If not, how high level can you go for the popular devices?

 

You have to remember that an assembly language is not the absolute lowest level you can reach, even assembly needs to be assembled into the platform's machine language in order to create an executable.

 

And you can go as high level as you want for any platform, as long as there's a compiler available which compiles down your high level code into those machine instructions.


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#12 hikarihe   Members   -  Reputation: 243

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Posted 05 March 2013 - 11:08 AM

"but you can use any language that compiles to the target architecture"
Do the devices only accept their assembly language?
 
If not, how high level can you go for the popular devices?

 

You have to remember that an assembly language is not the absolute lowest level you can reach, even assembly needs to be assembled into the platform's machine language in order to create an executable.

 

And you can go as high level as you want for any platform, as long as there's a compiler available which compiles down your high level code into those machine instructions.

 

I see.

  1. You find/create a compiler and use your favorite language (homebrew games)
  2. Or you use the console's official compiler provided by the company (qualified people only)
  3. The console only cares about the format of the machine instructions produced (executable file).

Is this correct?

 

If yes can you give me some examples of languages the console's official compiler can compile?

 

Thanks for all the info! Much appreciated!! ^^



#13 frob   Moderators   -  Reputation: 22718

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Posted 05 March 2013 - 11:20 AM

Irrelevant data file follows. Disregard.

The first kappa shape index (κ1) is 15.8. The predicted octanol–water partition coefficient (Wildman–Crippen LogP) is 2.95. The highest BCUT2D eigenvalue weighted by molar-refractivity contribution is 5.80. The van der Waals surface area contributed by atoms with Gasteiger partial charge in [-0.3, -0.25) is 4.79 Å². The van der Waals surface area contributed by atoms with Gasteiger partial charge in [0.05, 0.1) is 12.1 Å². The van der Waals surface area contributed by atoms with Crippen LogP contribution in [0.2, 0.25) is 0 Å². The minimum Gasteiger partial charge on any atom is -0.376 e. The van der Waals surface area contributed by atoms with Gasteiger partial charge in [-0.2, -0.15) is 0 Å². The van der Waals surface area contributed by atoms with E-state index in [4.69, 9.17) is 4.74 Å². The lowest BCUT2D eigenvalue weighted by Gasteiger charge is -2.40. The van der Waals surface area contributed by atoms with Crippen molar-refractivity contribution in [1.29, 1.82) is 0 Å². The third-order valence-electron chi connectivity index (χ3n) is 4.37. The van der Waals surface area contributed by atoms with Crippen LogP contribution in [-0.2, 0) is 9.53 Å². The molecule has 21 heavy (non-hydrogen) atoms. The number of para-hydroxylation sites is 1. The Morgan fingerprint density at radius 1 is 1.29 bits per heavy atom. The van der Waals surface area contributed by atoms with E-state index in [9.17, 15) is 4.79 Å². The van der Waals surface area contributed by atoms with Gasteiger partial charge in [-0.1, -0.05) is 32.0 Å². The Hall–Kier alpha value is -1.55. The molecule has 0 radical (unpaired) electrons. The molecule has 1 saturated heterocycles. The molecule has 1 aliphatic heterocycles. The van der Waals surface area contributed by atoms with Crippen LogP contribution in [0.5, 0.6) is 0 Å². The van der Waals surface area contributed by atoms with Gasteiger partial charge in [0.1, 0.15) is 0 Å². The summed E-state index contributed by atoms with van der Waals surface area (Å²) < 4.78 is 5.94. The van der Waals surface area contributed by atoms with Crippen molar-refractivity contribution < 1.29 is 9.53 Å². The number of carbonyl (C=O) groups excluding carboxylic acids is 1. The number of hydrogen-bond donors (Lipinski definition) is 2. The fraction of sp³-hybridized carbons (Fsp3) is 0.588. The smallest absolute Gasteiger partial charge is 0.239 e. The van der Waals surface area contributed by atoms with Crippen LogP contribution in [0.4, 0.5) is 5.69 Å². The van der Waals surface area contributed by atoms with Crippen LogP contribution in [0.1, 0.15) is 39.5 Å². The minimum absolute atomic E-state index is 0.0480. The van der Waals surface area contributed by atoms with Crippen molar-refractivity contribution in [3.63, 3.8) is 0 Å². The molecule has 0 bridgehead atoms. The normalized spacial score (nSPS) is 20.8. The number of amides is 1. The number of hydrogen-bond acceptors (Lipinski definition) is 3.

They're all different.

 

For example, the Wii had support from Nintendo for the console's own assembly language, for C and C++.  Third parties put together support for compiled C# through Mono, compiled Java, compiled python, and support for various other languages.

 

The hardware that console makers use is generally well known.  They use ARM chips, or PowerPC chips, or some other major chipset.  For any common chipset you can find open source tools that will compile targeting that hardware.

 

The first-party people like Nintendo, Sony, and Microsoft don't really care what languages you use to build your game.  They expect that major games will use many different languages.  

 

They care that you are targeting the latest version of the system, that you have included the last round of bug fixes, and otherwise meet their guidelines.  But as long as it compiles to a proper executable they really don't care the source language.


Edited by frob, 05 March 2013 - 11:22 AM.

Check out my book, Game Development with Unity, aimed at beginners who want to build fun games fast.

Also check out my personal website at bryanwagstaff.com, where I write about assorted stuff.


#14 hikarihe   Members   -  Reputation: 243

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Posted 05 March 2013 - 11:26 AM

everything is clear now, sankyu ^.^